This year, according to sparse historical records, is our Community Hall’s centennial…
Submitted by Margie Gang
The earliest European settlers on Denman Island arrived in the 1870’s. These early pioneers were resourceful; faced with relative isolation on an island, they formed a cohesive community prepared to meet its needs through working together. This was Denman’s tradition; the ability to achieve a goal by taking initiative and working as a team. The Community Hall is a testimonial to that tradition. In 1912, members of the newly formed Athletic Club purchased shares to help fund the construction of this Community Hall with volunteer labour. Rehabilitation, restoration, and expansion work have been on-going throughout the hall’s history, much work done by volunteers.
In it’s early days, the Community Hall was used for the school’s Christmas pageants, for meetings of the Boy Scouts, for political gatherings, and for the annual Fall Agricultural Fair. When electricity came to the island in 1957, Denman was added to the National Film Board’s monthly program of supplying films to rural communities. The novelty of having picture shows on Denman drew large crowds. The isolating nature of the homesteads in this rural agricultural community meant that these social gatherings were particularly important to for the solidarity of the community. Now, as in the past, the Community Hall serves as the heart of much of the Island’s political and cultural life. Descendants of some of the pioneer builders are still using the hall.
This summer, the hall will be undergoing significant foundation restoration. Funding from five outside sponsors has made this possible. We’re extremely grateful for contributions from the federal Building Communities Through Arts and Heritage fund, the Coast Sustainability Trust, the Heritage Legacy Fund, the Comox Valley Regional District, the Denman WORKS! Grant Facilitator, and the Comox Valley Foundation for making this possible. Community fundraising has also made, and continues to make, substantial contributions to the work.
The fundraising aspect of the project began in late 2010. Once funding was in place, a detailed building plan was developed by a local engineering firm, following geotechnical study of the underlying soil. C & W Campbell, a commercial contractor with experience with heritage structures, was selected. After a year of planning, fundraising, paperwork, meetings, phone calls, emails, and budget planning, actual work on the ground has started.
The rehabilitation will involve supporting the walls and roof of the main hall with plywood panels, then removing the floor, joists, and beams under this part of the building. A skim coat of concrete will be pumped in, and the foundation walls and piers will be replaced with ones consistent with current building standards. The joists and beams will be replaced with new construction. The floor will be replaced with a finished plywood one, but community fundraising may allow us to cover this with a hardwood one similar to the existing floor.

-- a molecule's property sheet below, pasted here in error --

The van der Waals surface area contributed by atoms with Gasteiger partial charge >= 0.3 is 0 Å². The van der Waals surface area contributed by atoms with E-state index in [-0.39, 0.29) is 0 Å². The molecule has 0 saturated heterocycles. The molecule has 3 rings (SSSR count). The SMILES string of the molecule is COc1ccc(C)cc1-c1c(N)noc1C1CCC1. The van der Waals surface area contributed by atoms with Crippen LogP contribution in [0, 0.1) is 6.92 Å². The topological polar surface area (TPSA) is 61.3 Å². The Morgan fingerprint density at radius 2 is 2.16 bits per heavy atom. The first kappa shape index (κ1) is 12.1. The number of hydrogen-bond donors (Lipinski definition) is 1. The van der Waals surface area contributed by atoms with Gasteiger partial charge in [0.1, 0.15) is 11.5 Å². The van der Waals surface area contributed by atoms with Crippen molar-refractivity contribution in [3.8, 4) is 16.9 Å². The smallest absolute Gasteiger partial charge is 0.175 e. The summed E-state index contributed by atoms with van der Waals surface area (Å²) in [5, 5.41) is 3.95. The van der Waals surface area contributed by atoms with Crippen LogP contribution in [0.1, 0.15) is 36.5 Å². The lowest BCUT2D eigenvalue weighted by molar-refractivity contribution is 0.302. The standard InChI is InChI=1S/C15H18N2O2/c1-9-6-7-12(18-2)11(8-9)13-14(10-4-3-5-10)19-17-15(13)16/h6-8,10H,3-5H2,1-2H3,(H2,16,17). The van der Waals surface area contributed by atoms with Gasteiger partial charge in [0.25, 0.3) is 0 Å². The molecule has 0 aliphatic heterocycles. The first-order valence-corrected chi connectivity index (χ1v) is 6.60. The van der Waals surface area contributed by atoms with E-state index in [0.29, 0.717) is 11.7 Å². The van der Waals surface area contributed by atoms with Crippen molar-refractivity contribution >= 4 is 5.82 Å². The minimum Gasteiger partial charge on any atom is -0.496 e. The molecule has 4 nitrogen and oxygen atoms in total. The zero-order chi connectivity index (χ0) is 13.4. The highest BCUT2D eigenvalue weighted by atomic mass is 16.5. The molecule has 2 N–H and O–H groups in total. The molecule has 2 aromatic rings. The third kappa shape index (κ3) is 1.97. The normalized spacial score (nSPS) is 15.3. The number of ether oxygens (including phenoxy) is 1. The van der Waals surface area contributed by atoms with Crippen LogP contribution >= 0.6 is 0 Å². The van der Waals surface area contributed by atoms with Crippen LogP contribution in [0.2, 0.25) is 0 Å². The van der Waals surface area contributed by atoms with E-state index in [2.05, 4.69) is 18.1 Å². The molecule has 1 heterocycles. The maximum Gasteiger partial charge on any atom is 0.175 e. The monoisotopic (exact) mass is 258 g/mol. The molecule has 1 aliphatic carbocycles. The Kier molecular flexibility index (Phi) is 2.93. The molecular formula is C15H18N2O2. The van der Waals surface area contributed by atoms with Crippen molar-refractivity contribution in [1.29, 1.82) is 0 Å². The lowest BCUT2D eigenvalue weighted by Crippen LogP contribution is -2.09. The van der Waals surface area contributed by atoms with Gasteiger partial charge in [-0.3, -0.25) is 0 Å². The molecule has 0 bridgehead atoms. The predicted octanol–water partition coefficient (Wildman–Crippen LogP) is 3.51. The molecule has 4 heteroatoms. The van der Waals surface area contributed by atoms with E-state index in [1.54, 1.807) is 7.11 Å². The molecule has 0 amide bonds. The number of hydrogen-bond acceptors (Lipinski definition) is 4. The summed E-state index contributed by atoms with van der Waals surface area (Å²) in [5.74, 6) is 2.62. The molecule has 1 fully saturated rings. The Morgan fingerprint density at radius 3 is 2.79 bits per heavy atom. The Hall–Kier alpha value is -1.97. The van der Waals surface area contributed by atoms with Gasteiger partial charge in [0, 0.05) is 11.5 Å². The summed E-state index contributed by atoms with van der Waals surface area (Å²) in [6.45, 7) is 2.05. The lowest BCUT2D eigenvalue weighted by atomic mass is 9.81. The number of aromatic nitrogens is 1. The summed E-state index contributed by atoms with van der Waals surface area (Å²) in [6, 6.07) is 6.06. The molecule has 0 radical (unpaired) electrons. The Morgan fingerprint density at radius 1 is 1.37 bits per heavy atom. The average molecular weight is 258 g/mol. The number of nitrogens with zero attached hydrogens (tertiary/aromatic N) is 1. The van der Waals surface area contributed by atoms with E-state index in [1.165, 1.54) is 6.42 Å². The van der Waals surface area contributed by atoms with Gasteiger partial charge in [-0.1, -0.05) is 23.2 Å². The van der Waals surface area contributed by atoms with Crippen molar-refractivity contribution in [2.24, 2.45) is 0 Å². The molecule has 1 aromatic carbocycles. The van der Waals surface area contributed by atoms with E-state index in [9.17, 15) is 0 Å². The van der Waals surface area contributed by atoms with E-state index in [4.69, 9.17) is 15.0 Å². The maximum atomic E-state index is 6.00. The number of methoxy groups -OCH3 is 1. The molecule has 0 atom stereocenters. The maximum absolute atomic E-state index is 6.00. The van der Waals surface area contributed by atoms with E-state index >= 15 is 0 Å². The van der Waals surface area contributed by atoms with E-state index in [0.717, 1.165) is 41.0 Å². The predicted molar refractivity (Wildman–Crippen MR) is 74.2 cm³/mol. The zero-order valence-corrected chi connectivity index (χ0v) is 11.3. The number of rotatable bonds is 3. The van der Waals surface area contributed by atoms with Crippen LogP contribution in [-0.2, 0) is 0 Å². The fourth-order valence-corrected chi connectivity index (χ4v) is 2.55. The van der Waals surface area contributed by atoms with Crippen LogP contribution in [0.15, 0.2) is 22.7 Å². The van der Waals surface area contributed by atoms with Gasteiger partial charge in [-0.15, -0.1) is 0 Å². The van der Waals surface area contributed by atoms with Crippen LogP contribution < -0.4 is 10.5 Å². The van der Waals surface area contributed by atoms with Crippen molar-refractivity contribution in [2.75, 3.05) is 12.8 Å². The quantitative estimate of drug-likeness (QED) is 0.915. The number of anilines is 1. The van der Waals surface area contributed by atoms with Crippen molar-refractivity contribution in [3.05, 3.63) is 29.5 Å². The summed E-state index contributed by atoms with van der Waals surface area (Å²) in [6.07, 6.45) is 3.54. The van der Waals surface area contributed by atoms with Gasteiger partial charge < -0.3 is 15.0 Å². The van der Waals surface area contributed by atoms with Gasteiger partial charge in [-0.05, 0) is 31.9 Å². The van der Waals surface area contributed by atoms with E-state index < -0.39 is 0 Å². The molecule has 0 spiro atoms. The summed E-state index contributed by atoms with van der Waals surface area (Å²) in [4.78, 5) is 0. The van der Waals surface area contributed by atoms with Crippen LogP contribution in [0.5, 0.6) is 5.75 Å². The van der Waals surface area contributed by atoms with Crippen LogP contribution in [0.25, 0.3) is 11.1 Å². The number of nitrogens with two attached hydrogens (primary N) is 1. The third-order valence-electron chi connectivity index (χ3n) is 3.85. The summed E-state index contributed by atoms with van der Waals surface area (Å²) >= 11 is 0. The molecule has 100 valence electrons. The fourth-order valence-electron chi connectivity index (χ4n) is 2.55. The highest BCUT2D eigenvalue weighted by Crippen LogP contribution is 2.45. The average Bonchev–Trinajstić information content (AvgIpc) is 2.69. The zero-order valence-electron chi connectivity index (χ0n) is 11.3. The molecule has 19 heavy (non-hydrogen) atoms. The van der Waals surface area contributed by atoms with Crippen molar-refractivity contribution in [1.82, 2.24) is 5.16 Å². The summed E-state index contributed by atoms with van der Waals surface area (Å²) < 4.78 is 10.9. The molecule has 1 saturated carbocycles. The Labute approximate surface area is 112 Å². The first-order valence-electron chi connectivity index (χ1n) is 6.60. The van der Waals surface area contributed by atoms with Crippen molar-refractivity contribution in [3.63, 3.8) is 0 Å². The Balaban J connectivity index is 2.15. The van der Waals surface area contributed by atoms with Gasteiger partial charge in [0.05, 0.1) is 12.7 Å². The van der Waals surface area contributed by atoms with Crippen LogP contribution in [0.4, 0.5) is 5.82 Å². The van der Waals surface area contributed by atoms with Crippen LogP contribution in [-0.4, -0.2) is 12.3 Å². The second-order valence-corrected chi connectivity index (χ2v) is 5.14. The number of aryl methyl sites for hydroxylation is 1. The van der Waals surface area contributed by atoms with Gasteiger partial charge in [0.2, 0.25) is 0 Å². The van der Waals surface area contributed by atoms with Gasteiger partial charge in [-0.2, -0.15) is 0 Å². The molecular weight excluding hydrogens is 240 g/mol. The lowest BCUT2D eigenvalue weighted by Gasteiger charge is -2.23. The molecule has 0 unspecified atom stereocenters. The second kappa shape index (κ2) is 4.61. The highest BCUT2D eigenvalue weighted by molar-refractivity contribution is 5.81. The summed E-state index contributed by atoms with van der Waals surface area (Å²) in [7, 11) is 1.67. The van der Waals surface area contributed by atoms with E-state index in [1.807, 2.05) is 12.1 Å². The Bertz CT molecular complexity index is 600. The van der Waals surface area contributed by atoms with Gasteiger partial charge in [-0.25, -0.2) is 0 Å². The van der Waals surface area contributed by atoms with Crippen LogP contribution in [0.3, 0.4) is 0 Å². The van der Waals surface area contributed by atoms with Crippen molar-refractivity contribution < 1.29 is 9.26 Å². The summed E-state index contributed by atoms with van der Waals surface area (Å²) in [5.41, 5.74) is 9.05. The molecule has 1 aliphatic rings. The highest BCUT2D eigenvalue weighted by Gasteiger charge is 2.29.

When the project is complete, DIRCS will host a 100th birthday celebration in the hall. This will honor our heritage and culture as well as our sponsors.
Last week, island volunteers began work on the construction phase of the project. During the week, the large human sculptural forms that guard the doorway to the back hall were taken down. Then on several subsequent days, the lighting, heating, and sound fixtures, electrical cords, and the stage curtains were removed – in fact, virtually everything that could be removed, was – and placed in storage.
On Saturday, June 2, about 30 volunteers came to Hall Clean-up Day to help with this project. Interior paneling was stripped and either salvaged or burned, the apron of the stage removed, and much other equipment was stowed on the stage. (During the construction, the stage area will be walled off from the rest of the main hall.) In addition to this work, various parts of the hall were cleaned and windows were washed. Huge piles of library books were removed, and shelving taken down. Grass around the children’s playground was cut, and brush and weeds around and in the tennis court were removed.
C & W Campbell’s anticipated start date is June 18th. All going well, the restoration work will take 3 to 4 months. During this time, the back hall, kitchen and preschool will still be operational (and closed off from the main hall by a plywood partition), but the main hall and a portion of the surrounding field will be off limits to anyone but their crew. Hiring procedures for interested local builders will be established shortly.
Many thanks to: Arts Denman, Eric Atlee, Louise Bell, Des Bowman, Jean Coburn, Riane daSilva, Denman Hardware, Mike Dennis, Bill Engleson, Tim Fuchs, Andrew Fyson, Margie Gang, Denise Gratton. Jane Guest, Amy Harrington, Liam Harrington, Bev Hollingsworth, Bob Koontz, Mike Lindsay, Boyd MacKean, Sharon Mackin, Peter Marshall, George McFaul, Dale Merrick, Brian Miles, Kevin Mitchell, Jack Mounce, JayneAnn O’Rielly, Kathy Rieder, Ian Saunders, Judith Scruton, Roger Smith, Don Spence, Charlie Tait, Josh VanDale, Bob Vosberg, Terri Wenner, and Wendy Wright (and my apologies to any helpers I missed) for their contributions to this effort. It’s great to see this best of Denman traditions so alive.